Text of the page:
It is thanks to his hardwork and perseverance which he directed towards his passions that he was able to build his reputation as an entertainer.
“Nobody asked me to perform magic at every event, nobody asked me to carry tricks around wherever I went, and nobody asked me to sacrifice hours of my time to help others. I did all those things without being told, instructed, or directed. I did those things, because they were the kind of things I was passionate about and intrinsically motivated towards doing,” he said.
Moreover, what motivated him strongly to keep at his job and embrace it every day is his belief that God has purposed in his heart to be a helpful person who brings joy to the lives of others with the talents he have. “For me, there’s no greater joy than bringing joy into someone else’s life,” he added.
He is further inspired by other people’s talents. In relation to his career, his magic teacher, Mr. Dass, was a huge inspiration to him; along with Ed Alonzo, an internationally recognized comedy magician; and Gabriel Iglesias, also known as Fluffy.
Additionally, other unique display of the arts also catch his inspired eyes: from balloon art, to coffee, to Photoshop and even those who perform cool scientific experiments. The latter resulted in the emergence of his Mad Scientist workshop for children!
We asked Ross for some advice for young performing artists and freelancers out there and here was his initial response: “Let’s be real here. Being an entertainer isn’t easy. And if you’re a part-time freelancer like myself, then job opportunities are not always consistent, which means income isn’t stable.”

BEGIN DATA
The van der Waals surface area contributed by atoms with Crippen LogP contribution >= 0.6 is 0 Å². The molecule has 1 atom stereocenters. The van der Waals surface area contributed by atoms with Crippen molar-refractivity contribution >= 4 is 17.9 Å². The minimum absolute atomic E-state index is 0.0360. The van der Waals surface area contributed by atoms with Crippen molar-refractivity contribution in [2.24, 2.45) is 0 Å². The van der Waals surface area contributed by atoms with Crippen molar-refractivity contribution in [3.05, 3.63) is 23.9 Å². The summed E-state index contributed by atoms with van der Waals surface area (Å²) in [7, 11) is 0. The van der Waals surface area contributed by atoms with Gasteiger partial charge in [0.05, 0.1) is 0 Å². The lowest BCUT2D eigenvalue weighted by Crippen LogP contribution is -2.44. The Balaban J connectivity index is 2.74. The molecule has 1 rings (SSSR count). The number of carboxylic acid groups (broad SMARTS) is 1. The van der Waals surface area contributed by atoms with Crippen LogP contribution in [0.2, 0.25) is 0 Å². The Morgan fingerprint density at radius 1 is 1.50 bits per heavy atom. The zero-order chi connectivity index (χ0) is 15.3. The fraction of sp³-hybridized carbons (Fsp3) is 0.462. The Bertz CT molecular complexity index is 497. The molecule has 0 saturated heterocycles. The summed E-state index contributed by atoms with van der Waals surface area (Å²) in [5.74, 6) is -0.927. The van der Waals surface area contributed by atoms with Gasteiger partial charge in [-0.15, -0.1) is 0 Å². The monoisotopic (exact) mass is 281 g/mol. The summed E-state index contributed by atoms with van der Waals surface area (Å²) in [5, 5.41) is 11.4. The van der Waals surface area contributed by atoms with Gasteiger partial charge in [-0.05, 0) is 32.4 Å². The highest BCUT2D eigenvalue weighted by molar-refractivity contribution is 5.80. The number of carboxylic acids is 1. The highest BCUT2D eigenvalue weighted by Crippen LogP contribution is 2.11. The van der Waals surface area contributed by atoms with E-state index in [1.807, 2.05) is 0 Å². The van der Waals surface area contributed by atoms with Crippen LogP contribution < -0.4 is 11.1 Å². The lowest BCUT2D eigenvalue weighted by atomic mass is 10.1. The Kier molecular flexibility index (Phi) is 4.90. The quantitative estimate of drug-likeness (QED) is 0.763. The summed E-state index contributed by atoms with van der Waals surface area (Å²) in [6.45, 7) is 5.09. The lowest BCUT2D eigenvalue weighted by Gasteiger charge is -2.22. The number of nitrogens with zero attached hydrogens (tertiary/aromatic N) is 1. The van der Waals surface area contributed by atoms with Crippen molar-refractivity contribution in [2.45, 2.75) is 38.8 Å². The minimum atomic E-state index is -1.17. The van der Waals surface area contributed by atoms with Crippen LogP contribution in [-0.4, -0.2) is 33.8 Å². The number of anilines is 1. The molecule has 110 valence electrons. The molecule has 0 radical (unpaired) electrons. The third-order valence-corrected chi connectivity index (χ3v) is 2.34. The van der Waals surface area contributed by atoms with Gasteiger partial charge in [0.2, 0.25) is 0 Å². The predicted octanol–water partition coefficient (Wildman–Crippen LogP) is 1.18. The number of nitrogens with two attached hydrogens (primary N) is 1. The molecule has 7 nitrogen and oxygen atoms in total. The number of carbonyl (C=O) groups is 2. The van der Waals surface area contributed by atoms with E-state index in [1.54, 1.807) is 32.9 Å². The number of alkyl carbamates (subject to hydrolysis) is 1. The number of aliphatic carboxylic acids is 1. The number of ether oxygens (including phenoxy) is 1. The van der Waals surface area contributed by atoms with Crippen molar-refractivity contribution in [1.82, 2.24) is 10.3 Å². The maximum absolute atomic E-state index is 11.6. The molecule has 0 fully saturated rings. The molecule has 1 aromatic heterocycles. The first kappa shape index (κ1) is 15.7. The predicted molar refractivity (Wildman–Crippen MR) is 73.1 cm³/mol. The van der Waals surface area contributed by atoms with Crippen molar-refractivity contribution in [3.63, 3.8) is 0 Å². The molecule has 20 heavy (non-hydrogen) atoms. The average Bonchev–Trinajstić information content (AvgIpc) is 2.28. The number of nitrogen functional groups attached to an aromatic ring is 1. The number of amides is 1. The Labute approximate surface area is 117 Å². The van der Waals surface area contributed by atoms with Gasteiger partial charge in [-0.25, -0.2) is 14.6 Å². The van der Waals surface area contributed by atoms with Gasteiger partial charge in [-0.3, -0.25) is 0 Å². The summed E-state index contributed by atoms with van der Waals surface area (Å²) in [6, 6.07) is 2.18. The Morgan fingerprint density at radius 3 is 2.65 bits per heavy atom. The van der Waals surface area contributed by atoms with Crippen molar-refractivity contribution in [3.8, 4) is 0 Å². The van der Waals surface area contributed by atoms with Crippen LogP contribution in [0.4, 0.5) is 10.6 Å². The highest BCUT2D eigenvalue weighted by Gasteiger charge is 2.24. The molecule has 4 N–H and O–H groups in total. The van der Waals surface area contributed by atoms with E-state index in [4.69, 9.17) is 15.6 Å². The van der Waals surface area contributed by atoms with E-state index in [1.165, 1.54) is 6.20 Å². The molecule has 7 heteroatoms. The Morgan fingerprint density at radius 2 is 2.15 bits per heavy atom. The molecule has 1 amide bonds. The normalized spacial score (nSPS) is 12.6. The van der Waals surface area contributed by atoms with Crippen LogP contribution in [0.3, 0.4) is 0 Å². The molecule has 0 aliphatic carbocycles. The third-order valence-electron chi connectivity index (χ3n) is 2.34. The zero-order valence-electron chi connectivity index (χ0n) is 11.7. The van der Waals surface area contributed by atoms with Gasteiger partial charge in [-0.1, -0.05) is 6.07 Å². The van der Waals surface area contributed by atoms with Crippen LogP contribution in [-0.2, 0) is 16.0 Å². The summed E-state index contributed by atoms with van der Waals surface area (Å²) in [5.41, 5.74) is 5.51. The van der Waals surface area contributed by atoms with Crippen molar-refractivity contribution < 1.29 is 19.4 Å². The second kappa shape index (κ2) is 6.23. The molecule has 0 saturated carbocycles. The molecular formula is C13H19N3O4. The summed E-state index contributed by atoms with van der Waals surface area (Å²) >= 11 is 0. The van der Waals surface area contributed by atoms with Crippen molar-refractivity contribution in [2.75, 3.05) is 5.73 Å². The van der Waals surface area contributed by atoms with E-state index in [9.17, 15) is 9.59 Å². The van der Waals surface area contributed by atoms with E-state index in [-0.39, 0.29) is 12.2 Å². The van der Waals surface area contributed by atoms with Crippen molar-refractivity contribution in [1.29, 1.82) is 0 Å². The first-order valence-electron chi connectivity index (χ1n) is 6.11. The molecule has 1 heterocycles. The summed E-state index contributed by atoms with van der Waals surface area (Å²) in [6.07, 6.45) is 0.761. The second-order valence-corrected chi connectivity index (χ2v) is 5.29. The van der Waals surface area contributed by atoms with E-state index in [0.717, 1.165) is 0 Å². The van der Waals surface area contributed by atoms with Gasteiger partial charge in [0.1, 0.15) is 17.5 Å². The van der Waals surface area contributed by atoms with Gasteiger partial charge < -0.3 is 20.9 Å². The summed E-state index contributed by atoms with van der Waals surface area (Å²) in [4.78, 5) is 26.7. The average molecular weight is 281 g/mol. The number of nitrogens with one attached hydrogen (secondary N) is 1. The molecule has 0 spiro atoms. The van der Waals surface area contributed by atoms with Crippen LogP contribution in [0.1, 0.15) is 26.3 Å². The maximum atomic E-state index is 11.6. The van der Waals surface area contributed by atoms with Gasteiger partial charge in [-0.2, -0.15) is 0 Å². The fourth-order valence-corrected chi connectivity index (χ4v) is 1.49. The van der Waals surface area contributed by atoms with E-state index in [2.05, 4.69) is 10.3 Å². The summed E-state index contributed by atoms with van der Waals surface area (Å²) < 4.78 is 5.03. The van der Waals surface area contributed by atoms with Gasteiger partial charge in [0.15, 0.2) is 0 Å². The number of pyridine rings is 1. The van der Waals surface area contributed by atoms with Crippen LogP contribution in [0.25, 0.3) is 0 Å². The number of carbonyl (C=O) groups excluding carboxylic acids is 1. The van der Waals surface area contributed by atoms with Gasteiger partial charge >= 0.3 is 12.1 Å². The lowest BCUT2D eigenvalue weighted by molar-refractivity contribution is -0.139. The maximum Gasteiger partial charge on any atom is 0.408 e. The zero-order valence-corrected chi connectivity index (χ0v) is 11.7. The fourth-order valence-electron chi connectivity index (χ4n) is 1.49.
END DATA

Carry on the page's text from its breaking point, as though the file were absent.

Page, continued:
He further stated that he aims to both pursue his passion in entertainment and earn, on the other side, a stable income and lifestyle. It is definitely not easy in Malaysia to earn a decent living when your career lies in the arts (although it is not impossible); however, it neither means that people should give up on their talents nor quit their stable job to follow their dreams.
In the end, it is all about self-initiative and motivation. Ross said, “My personal advice is, don’t look at the world like it’s only in Black or White. Like as if you’re forced to choose between one or the other.
I often find people have this idea in their minds that if they’ve got a certain job that sustains their life; they can’t do something else that they love. I always encourage people to use any opportunity, no matter how small, to express their passion for something.”
Indeed, why not do both and make all ends meet? This is exactly what Ross is planning to do.
Despite loving his current job as a comedy magician and emcee, he is also interested in Psychology and education. In fact, his next career goal is to become a lecturer in the academic field in the future, yet without letting go of his talents: “I look forward to trying to merge my talents in performing with my love for education and bringing a whole new level of fun through learning in my classrooms.”